Science Fiction, Mystery and Love

3 AM / 3:10 AM / 3:21 AM / 3:34 AM by Nick Pirog

***** A 5 star read Science Fiction and Mystery

    I LOVED all four of these books. I started reading and didn’t stop – simply sat and read them one after another as quickly as I could. Henry Bins is awake only one hour a day – 3 AM to 4 AM.  This has been true every single day of his life from his very first night as a newborn until now as a thirty something young man.  Henry is the first person to have been identified with this disorder and the disease has been named for him. There are very few others in the world with Henry Bins, sleeping 23 hours a day makes it hard to survive.  Just think about the logistics of caring for a baby that isn’t awake long enough to eat enough.  The problems are mind-boggling and yet, Pirog does a great job creating a world where you can believe that both the disease and the way Henry is able to live a complete life is fully plausible. Pirog supports the book’s premise by  giving the reader plenty of small details that he has skillfully woven into the story; finding a friend, going to the park, riding a bike, prom night, etc.
    All the characters are marvelous.  Henry’s father (who raised him) is complex and funny and willing to do whatever it takes to give his son a full life. Henry’s mother has deserted the family – or has she? No spoilers here. But remember this is a mystery and there are truly bad guys involved.  The housekeeper – who you never see – is nevertheless a full and complete presence. And when Henry falls in love with the beautiful police detective, so will you.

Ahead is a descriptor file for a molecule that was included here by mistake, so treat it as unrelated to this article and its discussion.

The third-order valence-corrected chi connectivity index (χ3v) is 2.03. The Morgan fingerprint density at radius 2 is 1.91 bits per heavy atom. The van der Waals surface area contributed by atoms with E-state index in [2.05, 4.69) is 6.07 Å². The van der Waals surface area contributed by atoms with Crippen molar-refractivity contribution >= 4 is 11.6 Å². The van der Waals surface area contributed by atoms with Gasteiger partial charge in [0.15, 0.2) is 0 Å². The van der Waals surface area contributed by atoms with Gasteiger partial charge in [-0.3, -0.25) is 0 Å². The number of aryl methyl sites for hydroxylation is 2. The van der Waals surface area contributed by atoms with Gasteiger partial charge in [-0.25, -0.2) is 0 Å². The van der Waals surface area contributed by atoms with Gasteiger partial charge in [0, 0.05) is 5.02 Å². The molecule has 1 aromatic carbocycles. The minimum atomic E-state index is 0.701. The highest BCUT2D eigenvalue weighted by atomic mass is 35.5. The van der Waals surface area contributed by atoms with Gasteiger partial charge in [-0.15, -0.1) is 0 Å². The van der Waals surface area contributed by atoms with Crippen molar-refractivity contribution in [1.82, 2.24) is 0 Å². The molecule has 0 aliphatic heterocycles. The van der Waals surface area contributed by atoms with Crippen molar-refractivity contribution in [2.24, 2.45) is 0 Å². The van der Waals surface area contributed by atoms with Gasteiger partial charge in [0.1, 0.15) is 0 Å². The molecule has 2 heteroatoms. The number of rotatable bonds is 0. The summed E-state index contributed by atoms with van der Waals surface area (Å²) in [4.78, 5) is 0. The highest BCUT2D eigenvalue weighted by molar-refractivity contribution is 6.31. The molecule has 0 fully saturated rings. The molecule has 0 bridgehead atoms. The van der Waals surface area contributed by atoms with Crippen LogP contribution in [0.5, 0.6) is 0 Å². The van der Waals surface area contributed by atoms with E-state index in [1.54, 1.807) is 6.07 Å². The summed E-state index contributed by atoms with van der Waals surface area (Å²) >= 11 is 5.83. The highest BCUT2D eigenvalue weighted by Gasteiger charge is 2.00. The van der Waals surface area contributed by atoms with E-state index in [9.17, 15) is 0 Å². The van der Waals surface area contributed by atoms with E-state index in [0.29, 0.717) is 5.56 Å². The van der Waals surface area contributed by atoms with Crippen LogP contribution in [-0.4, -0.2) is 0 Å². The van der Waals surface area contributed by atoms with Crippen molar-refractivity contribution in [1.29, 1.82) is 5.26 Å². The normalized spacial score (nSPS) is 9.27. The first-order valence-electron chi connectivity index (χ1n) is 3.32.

I seldom give a book 5 stars but this series deserves them. Pirog never drops the plot – not even once! All four books are 5 star. Science fiction, mystery and love. What more do you want?


Everything I Never Told You – Celeste Ng

This book moved me; it is so much more than the tragic story of a dead teenage girl and her confused and grieving family. You know from the first line that Lydia, oldest daughter of a mixed race family has been found drowned in the lake. It is not an unusual plot line that the family is unraveling as the police work to determine what happened but Celeste Ng explores so much more. Her emotional, precise prose shows the reader the world of the 1970’s where a Chinese man married to a white woman raised eyebrows and set the family apart, where a woman who “gave up” her career goals to become a “stay at home mother” was unable to express her frustration but was determined that her daughter would fulfill her dream, and where the children tried to never disappoint. It is a story of family, of gender, of race, of alienation and achievement. It is a story that is so much bigger than the crime itself. It stays with me and reminds me to care, to look closely at those in my world and to really see them for who they are.

This is a beautifully compelling first novel and I look forward to more work from Celeste Ng.